Back
The Debrief

How the most popular content categories vary by state

The Newsela Team
Nov 20, 2019

With Newsela, teachers have access to more than 20 genres of content tailored to spark a variety of different discussions in the classroom. From science to social studies to sports, articles are selected to cover a diverse set of subjects, the goal being that teachers, schools, and states can use Newsela to support a wide range of content needs. Surveying the most popular content categories by state and observing how they differ, it’s encouraging to see how our goal of providing diverse content is being reflected in schools across the country.

Broadly speaking, the most-read content topics by state can be divided into six themes: Science, Social Studies, Kids, Sports, Law, and Health. Within those top-level themes are a wide-ranging set of subtopics, and it’s interesting to note where there are commonalities and overlap—and where there are some surprising outliers.

The most popular content category is Science, and we see 28 states where science stories top the list when categorizing articles by topic. Science subtopics vary greatly state by state, however, and while Animal Studies is a common sub theme, it’s by no means the only one. Science subtopics that are uniquely popular in their states include Climate Change (Connecticut), Wind Phenomena (Delaware), Earthquakes and Tectonics (New Hampshire), and Celestial Bodies (South Dakota).

Social Studies is also a popular category across the country, with 13 states seeing that as their top-ranking theme. The subtopic of Culture, Society & Ethics is the most-read sub theme, but other Social Studies subtopics that appear for specific states are Sociology (Idaho), Ancient Rome (Rhode Island), and the Persian Gulf War (Vermont).

The remaining high-level themes—Kids, Sports, Law, and Health—belong to a smaller number of states, and the subtopics vary widely. In Nebraska, Photography is the most popular content topic; in Utah, students are reading articles in the Labor Rights category. American Football and the Olympics are popular topics in the classrooms of Iowa, North Dakota, and Wyoming, and the only state in which the most popular theme for articles is Health is Alaska.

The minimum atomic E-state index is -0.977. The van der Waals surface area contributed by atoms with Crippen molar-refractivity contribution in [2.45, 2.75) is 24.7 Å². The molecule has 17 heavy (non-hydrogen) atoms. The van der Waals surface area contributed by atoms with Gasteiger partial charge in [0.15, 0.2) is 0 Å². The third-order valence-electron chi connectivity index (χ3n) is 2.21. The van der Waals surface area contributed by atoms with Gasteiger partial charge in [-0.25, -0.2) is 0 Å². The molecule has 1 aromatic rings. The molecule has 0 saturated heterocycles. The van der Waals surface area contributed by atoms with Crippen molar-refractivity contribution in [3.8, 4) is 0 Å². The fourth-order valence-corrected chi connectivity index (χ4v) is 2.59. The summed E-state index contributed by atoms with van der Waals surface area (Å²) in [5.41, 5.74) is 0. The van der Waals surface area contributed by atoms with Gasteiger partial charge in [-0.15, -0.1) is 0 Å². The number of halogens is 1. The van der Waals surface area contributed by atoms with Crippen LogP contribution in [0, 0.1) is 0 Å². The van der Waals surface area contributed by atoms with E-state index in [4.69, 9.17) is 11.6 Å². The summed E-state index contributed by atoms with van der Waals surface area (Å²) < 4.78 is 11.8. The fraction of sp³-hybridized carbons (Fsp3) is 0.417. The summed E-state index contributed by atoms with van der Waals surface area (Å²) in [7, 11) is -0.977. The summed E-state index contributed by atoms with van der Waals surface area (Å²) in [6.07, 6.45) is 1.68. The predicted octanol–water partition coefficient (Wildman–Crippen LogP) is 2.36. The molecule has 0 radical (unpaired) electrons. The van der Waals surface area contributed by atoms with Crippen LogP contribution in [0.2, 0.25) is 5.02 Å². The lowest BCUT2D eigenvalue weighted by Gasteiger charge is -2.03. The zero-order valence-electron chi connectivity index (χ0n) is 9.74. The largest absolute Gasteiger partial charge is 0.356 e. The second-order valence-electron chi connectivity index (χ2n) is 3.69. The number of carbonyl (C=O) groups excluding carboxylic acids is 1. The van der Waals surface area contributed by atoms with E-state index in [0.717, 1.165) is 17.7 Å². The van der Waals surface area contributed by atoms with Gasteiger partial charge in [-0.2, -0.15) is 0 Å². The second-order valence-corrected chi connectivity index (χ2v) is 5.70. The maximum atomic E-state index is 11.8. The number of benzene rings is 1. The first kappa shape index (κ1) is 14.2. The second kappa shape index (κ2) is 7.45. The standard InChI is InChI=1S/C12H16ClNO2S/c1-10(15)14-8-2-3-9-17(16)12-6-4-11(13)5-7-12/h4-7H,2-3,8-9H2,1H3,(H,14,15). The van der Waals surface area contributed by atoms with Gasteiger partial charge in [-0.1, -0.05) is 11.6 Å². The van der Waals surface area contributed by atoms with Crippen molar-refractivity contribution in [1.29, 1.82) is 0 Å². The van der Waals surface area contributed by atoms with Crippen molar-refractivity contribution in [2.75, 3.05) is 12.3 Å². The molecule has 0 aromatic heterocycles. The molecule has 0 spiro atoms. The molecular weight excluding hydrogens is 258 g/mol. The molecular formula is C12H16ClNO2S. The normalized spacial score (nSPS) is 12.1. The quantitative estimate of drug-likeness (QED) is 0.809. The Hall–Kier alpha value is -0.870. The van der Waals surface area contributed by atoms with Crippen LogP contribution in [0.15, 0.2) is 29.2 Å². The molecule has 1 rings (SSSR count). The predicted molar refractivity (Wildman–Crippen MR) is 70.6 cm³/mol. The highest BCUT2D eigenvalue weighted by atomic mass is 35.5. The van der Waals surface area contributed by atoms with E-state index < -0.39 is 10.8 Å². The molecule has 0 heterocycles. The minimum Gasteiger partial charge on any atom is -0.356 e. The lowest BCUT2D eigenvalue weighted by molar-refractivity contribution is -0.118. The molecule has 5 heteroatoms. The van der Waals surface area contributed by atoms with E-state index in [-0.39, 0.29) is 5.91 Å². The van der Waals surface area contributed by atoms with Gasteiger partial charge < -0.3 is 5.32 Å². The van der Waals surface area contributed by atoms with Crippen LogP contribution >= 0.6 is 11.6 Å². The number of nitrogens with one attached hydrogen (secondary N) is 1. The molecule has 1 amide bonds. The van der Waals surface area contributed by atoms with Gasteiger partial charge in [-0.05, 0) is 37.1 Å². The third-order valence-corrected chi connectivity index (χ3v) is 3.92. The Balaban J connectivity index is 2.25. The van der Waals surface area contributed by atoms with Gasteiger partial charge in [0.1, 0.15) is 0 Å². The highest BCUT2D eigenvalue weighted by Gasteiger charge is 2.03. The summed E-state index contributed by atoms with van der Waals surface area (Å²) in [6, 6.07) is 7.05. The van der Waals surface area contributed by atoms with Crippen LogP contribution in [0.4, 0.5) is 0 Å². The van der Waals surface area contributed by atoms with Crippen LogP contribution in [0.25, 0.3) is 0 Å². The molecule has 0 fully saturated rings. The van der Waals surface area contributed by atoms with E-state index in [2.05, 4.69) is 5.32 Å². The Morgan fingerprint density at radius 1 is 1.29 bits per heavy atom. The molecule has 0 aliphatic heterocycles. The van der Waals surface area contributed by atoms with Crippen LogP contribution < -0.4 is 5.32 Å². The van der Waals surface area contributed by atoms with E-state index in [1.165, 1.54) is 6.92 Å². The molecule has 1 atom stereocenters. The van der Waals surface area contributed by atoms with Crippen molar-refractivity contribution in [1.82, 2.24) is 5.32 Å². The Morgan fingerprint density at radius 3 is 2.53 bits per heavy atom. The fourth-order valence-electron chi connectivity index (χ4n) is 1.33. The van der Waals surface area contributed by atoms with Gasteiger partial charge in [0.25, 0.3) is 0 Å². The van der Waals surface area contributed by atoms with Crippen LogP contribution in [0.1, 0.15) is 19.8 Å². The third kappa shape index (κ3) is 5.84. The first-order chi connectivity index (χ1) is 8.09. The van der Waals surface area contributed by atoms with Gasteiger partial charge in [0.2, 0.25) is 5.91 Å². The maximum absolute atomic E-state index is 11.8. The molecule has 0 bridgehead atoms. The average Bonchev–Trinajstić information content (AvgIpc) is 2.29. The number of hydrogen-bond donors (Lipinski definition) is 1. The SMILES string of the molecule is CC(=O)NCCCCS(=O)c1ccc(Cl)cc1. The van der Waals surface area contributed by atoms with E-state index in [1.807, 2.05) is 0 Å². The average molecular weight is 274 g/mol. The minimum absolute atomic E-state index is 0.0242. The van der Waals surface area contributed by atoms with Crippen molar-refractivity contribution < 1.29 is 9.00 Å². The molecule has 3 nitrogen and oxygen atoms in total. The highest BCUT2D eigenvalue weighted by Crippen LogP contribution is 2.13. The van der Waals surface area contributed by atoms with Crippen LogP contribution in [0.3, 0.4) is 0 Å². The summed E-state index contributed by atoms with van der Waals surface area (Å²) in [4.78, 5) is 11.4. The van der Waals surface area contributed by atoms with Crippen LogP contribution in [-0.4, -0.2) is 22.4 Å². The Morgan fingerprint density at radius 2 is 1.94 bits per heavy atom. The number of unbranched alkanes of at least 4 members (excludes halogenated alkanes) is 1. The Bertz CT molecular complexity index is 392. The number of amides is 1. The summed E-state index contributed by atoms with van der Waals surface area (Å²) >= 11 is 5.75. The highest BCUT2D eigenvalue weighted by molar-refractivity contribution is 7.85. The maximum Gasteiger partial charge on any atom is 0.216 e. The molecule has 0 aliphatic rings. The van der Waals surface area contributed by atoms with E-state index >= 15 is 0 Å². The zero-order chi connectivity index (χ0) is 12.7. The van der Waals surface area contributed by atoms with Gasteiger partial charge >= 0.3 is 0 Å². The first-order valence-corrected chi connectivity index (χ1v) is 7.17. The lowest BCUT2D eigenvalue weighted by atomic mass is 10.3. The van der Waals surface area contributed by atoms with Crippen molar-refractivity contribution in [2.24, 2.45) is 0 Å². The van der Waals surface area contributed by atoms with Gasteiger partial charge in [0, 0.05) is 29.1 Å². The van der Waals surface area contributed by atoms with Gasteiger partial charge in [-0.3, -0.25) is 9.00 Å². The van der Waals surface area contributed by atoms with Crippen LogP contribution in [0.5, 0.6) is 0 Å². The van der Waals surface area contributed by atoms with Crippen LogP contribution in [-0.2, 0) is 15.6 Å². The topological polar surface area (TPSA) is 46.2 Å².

Overall, the map of the most popular content categories by state tells a compelling story: across the country, schools are using Newsela to help students engage with a diverse range of themes and topics.

The Latest from @Newsela

After decades of war, Afghanistan is facing its best chance of peace. On September 12, Afghanistan's political leaders began negotiations with the Taliban's leadership in the country Qatar. Here are the big agenda items at the negotiating table: https://t.co/Q9fXteAtXV https://t.co/PTSG8qtJhJ
September 23, 2020, 6:30 PM
How do you write an argumentative essay? It's not as complicated as you might imagine, as long as you take time to grasp the steps involved before getting started. Help students learn the five steps explained in this Newsela article. https://t.co/D8Rt68zhZo https://t.co/G7g9apTn8t
September 23, 2020, 5:14 PM
Ruth Bader Ginsburg's death on September 18 is the closest death of a Supreme Court justice to a presidential election in U.S. history. What happens next? Use this article to help students understand the process behind filling a Supreme Court vacancy: https://t.co/2GauTaKx1F https://t.co/cmZjRjFpLZ
September 23, 2020, 12:40 PM
Join us for a teacher event about solving tricky distance learning challenges. You'll hear from other teachers and education experts as they share solutions backed by cutting-edge research. RSVP: https://t.co/hAQXYMFpbq https://t.co/XrzM0uRDtQ